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22.06.04 Patton/Schilb (eds.), The Lives and Afterlives of Medieval Iconography

22.06.04 Patton/Schilb (eds.), The Lives and Afterlives of Medieval Iconography


The Index of Medieval Art began life in 1917 as the Index of Christian Art, the product “of the iconographic research that was actively pursued in the Department of Art and Archaeology at Princeton [University] during the years 1910 to 1917, and at first was planned only as a listing of subjects and objects of early Christian art.” Across the next decades the Index’s scope grew together with the field of medieval art, such that by the 1940s it had assumed the general form it would hold for the next eighty years or so, encompassing “the whole of mediaeval Christian art, to the year 1400.” [1] In 2017, in light of the reality that “it now includes secular subjects as well as a growing number of subjects from medieval Jewish and Islamic culture,” [2] the Index of Christian Art became the Index of Medieval Art. To mark this transformation, the Index also launched Signa, a new book series through Penn State University Press that “explores questions of image and meaning in...medieval visual culture.” [3] This expansive approach well exceeds the study of “the pictorial illustration, or description of a subject by means of figures and drawings” that had been the interest of the Index’s founders, but it also posits value in their work of collecting and classification, even as it leaves other aspects of the iconographic method open to questioning.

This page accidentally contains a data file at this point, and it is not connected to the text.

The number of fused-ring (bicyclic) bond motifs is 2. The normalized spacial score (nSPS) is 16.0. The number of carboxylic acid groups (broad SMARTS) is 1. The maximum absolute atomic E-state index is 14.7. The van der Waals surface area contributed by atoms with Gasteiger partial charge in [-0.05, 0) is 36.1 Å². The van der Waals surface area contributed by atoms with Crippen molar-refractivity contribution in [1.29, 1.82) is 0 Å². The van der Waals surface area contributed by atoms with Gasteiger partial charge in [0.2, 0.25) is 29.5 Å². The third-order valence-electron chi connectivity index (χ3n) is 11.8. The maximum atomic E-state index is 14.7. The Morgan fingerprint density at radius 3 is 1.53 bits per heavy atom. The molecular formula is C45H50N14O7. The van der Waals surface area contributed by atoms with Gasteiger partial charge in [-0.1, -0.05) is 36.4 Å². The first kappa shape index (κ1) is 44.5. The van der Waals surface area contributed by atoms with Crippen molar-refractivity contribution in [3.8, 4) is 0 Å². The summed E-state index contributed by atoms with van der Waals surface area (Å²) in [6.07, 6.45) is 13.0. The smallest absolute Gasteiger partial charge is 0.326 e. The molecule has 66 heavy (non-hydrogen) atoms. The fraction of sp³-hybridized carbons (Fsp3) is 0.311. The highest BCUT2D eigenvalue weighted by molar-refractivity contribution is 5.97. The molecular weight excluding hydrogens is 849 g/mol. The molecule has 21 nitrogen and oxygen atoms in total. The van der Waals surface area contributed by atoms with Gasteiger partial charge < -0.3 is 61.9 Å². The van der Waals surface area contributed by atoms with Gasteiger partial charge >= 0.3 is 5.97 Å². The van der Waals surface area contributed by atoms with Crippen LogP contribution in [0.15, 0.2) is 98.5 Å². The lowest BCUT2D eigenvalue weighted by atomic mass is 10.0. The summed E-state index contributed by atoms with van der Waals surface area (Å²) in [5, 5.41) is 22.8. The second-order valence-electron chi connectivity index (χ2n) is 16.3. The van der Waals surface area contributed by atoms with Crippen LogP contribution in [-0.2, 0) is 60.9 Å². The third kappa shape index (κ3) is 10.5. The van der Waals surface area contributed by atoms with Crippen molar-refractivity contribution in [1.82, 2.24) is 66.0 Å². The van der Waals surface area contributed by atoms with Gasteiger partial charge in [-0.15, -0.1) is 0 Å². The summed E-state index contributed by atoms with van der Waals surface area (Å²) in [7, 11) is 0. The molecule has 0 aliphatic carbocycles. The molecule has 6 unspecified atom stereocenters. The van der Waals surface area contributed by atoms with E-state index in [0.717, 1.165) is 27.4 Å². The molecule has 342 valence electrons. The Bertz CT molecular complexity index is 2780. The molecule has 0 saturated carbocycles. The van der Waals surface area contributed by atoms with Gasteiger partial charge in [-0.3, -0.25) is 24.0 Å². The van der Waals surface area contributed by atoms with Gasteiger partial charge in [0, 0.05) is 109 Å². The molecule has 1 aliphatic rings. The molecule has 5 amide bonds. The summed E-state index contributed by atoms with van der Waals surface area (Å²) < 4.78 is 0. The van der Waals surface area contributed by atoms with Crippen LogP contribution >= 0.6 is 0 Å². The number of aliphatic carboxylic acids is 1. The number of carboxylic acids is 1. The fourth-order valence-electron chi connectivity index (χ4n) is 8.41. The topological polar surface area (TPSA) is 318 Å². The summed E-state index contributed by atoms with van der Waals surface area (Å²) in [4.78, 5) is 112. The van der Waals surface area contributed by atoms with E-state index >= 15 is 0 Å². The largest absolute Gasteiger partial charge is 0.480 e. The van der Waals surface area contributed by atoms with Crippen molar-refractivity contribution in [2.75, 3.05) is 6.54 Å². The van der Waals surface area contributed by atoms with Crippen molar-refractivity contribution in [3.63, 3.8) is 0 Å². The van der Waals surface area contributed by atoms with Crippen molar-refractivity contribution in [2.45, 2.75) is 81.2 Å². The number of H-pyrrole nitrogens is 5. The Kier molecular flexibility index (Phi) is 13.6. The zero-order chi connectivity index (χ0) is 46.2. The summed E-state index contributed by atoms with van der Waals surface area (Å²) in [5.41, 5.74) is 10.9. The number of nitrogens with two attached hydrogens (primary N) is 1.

Such questioning is at the heart of the volume here under review, The Lives and Afterlives of Medieval Iconography, edited by Pamela A. Patton and Henry D. Schilb, which derives from the conference, “Plus ça change ...? The Lives and Afterlives of Medieval Iconography,” held at the Index in 2016. [4] It includes revised versions of seven of the eight papers delivered at the conference. This is not the first such reevaluation of iconography under the auspices of the Index. In their clearly crafted introduction, Patton and Schilb make particular reference to the 1990 conference and resulting 1993 volume, Iconography at the Crossroads, which examined the ways in which scholars at the end of the twentieth century were approaching a method born at its beginning. [5] That volume highlighted the tensions and possibilities in the adaptation of a text-driven iconography to, on the one hand, the increasingly visual interests of fields beyond art history and, on the other, an art history newly engaged with questions of reception, social systems, and the instability of meaning. The Lives and Afterlives of Medieval Iconography builds on this foundation to consider such contemporary concerns as materiality and reuse, perception, the limits of the iconographic method in an expanded medieval world, and what we might term iconographies of reception, whether during the Middle Ages or in the modern world.